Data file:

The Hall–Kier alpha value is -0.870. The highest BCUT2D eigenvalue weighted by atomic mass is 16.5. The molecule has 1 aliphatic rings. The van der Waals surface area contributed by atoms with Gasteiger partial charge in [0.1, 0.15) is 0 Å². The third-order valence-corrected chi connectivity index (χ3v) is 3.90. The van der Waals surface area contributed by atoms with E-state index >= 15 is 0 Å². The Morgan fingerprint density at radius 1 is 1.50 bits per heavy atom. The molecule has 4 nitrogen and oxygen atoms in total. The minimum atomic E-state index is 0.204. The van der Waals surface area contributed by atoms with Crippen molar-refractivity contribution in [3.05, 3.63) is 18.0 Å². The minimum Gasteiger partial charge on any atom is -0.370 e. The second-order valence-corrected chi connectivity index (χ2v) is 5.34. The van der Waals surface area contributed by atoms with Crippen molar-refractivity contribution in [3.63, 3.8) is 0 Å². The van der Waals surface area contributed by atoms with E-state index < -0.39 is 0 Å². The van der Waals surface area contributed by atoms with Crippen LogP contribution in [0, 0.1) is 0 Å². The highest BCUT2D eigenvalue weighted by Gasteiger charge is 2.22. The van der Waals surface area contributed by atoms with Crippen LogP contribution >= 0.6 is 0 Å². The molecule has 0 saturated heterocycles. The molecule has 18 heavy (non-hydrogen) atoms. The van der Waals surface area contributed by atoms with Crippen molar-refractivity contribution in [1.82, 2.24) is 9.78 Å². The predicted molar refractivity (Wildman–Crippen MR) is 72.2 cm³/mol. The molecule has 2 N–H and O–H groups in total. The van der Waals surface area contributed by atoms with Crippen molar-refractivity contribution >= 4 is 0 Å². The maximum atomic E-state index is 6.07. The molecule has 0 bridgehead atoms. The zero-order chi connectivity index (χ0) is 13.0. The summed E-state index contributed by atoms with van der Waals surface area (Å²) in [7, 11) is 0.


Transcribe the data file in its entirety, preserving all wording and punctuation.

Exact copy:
The Hall–Kier alpha value is -0.870. The highest BCUT2D eigenvalue weighted by atomic mass is 16.5. The molecule has 1 aliphatic rings. The van der Waals surface area contributed by atoms with Gasteiger partial charge in [0.1, 0.15) is 0 Å². The third-order valence-corrected chi connectivity index (χ3v) is 3.90. The van der Waals surface area contributed by atoms with E-state index >= 15 is 0 Å². The Morgan fingerprint density at radius 1 is 1.50 bits per heavy atom. The molecule has 4 nitrogen and oxygen atoms in total. The minimum atomic E-state index is 0.204. The van der Waals surface area contributed by atoms with Crippen molar-refractivity contribution in [3.05, 3.63) is 18.0 Å². The minimum Gasteiger partial charge on any atom is -0.370 e. The second-order valence-corrected chi connectivity index (χ2v) is 5.34. The van der Waals surface area contributed by atoms with Crippen molar-refractivity contribution in [3.63, 3.8) is 0 Å². The van der Waals surface area contributed by atoms with E-state index < -0.39 is 0 Å². The van der Waals surface area contributed by atoms with Crippen LogP contribution in [0, 0.1) is 0 Å². The highest BCUT2D eigenvalue weighted by Gasteiger charge is 2.22. The van der Waals surface area contributed by atoms with Crippen LogP contribution >= 0.6 is 0 Å². The molecule has 0 saturated heterocycles. The molecule has 18 heavy (non-hydrogen) atoms. The van der Waals surface area contributed by atoms with Crippen molar-refractivity contribution in [1.82, 2.24) is 9.78 Å². The predicted molar refractivity (Wildman–Crippen MR) is 72.2 cm³/mol. The molecule has 2 N–H and O–H groups in total. The van der Waals surface area contributed by atoms with Crippen molar-refractivity contribution >= 4 is 0 Å². The maximum atomic E-state index is 6.07. The molecule has 0 bridgehead atoms. The zero-order chi connectivity index (χ0) is 13.0. The summed E-state index contributed by atoms with van der Waals surface area (Å²) in [7, 11) is 0.